The branch line to Moorgate also had to close for Network Rail to extend the Farringdon station platforms later in 2009. The longer platforms will let First Capital Connect use longer 12-carriage trains instead of eight on the mainline from December 2011, which will reduce overcrowding.

 

Unfortunately the platforms can’t be lengthened very far northwards because the track drops down a gradient. The only option is to extend southwards which will take the platforms across the junction for Moorgate, cutting off the branch line from the mainline for good.

 

There is a good interchange with London Underground services to Barbican and Moorgate at Farringdon but the station is likely to be very congested and you could be delayed here. View other suggested alternative travel arrangements.

 

First Capital Connect Great Northern route services are unaffected and will continue to call at Moorgate.



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What compensation will you give me now Thameslink route trains have stopped serving Barbican and Moorgate?

We know Moorgate passengers are concerned about this. It's a Government requirement that passengers using the Tube to get to Barbican or Moorgate from Bedford and stations north of London on the First Capital Connect Thameslink route won't have to pay any more than they usually would had they been able to catch the Thameslink route train. This is guaranteed for 24 months after the Moorgate Thameslink route branch closes. This means tickets will not be sold with validity beyond the 24-month period (March 2011). For example, First Capital Connect will stop selling annual season tickets to Barbican and Moorgate when there is less than 12 months left to go of the 24-month period (March 2011). Instead, First Capital Connect will sell shorter length season tickets up to the 24-month date (March 2011) at the usual discounted rates for such lengths of time.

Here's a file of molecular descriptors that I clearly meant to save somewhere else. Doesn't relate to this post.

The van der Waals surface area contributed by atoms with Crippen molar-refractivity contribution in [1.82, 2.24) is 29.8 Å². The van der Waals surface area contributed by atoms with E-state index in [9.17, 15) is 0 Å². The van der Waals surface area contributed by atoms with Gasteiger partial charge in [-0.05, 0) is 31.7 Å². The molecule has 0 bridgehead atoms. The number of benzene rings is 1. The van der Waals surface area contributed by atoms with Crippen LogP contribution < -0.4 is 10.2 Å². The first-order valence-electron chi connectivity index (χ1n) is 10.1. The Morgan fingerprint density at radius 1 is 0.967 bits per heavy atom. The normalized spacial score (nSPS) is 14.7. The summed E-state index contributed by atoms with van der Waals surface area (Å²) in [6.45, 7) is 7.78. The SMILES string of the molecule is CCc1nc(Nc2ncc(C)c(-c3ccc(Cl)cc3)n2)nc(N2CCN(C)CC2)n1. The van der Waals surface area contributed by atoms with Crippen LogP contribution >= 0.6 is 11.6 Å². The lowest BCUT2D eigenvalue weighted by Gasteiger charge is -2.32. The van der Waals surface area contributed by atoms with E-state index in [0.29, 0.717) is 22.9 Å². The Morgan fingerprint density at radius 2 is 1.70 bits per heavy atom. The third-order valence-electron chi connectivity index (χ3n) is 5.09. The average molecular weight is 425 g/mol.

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City Thameslink

What's going on at City Thameslink?

Looking after City

City Thameslink gets upgraded as part of the programme to increase capacity and reduce overcrowding on the busy Thameslink route.

 

Network Rail’s contractors start work this summer. By the time they’re finished, in mid 2010, the station will be safer, brighter and – crucially – ready to accommodate 50% longer 12-carriage trains as they enter service from December 2011.

 

The good news is that all this work can be done out of hours or during existing overnight and weekend track closures so there won’t be any further impact on your services – all you’ll notice is a gradual improvement as work progresses!

 

And the detail?

We’re working on the platforms

Both platforms at the station are already long enough for 12-carriage trains but need work to extend them about 15-20 metres at the northern ends to make their full length fit for purpose. The floors and walls here need new surfaces, and lighting and passenger information systems have to be installed.